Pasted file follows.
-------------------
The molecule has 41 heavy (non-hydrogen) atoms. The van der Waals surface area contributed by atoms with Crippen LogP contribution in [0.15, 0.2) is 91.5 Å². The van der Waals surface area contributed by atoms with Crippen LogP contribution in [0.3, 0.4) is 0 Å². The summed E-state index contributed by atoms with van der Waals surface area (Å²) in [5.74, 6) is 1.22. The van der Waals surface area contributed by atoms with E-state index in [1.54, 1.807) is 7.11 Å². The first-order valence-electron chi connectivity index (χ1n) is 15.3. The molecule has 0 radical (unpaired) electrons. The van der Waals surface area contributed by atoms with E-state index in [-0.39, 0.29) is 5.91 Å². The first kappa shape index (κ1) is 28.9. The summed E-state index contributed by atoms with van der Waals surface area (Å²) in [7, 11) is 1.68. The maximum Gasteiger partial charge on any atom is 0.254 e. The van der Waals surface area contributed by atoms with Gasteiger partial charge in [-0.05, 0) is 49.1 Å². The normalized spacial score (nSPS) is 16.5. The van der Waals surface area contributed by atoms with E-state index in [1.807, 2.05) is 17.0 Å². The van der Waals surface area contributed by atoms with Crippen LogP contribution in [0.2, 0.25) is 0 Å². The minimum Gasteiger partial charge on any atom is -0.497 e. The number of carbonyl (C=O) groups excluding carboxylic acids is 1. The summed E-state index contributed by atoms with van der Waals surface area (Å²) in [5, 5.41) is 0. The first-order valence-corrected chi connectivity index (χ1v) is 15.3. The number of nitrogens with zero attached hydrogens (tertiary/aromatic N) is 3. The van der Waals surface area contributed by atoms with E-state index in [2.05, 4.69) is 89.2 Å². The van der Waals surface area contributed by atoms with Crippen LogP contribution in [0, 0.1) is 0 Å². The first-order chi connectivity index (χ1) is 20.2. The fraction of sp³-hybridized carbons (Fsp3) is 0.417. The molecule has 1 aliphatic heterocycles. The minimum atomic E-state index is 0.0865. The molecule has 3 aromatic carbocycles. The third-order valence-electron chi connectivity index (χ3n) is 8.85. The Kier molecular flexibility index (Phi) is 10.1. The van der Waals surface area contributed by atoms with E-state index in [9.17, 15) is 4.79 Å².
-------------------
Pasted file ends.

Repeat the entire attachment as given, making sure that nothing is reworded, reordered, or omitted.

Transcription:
The molecule has 41 heavy (non-hydrogen) atoms. The van der Waals surface area contributed by atoms with Crippen LogP contribution in [0.15, 0.2) is 91.5 Å². The van der Waals surface area contributed by atoms with Crippen LogP contribution in [0.3, 0.4) is 0 Å². The summed E-state index contributed by atoms with van der Waals surface area (Å²) in [5.74, 6) is 1.22. The van der Waals surface area contributed by atoms with E-state index in [1.54, 1.807) is 7.11 Å². The first-order valence-electron chi connectivity index (χ1n) is 15.3. The molecule has 0 radical (unpaired) electrons. The van der Waals surface area contributed by atoms with E-state index in [-0.39, 0.29) is 5.91 Å². The first kappa shape index (κ1) is 28.9. The summed E-state index contributed by atoms with van der Waals surface area (Å²) in [7, 11) is 1.68. The maximum Gasteiger partial charge on any atom is 0.254 e. The van der Waals surface area contributed by atoms with Gasteiger partial charge in [-0.05, 0) is 49.1 Å². The normalized spacial score (nSPS) is 16.5. The van der Waals surface area contributed by atoms with E-state index in [1.807, 2.05) is 17.0 Å². The van der Waals surface area contributed by atoms with Crippen LogP contribution in [0.2, 0.25) is 0 Å². The minimum Gasteiger partial charge on any atom is -0.497 e. The number of carbonyl (C=O) groups excluding carboxylic acids is 1. The summed E-state index contributed by atoms with van der Waals surface area (Å²) in [5, 5.41) is 0. The first-order valence-corrected chi connectivity index (χ1v) is 15.3. The number of nitrogens with zero attached hydrogens (tertiary/aromatic N) is 3. The van der Waals surface area contributed by atoms with E-state index in [2.05, 4.69) is 89.2 Å². The van der Waals surface area contributed by atoms with Crippen LogP contribution in [0, 0.1) is 0 Å². The first-order chi connectivity index (χ1) is 20.2. The fraction of sp³-hybridized carbons (Fsp3) is 0.417. The molecule has 1 aliphatic heterocycles. The minimum atomic E-state index is 0.0865. The molecule has 3 aromatic carbocycles. The third-order valence-electron chi connectivity index (χ3n) is 8.85. The Kier molecular flexibility index (Phi) is 10.1. The van der Waals surface area contributed by atoms with E-state index in [9.17, 15) is 4.79 Å².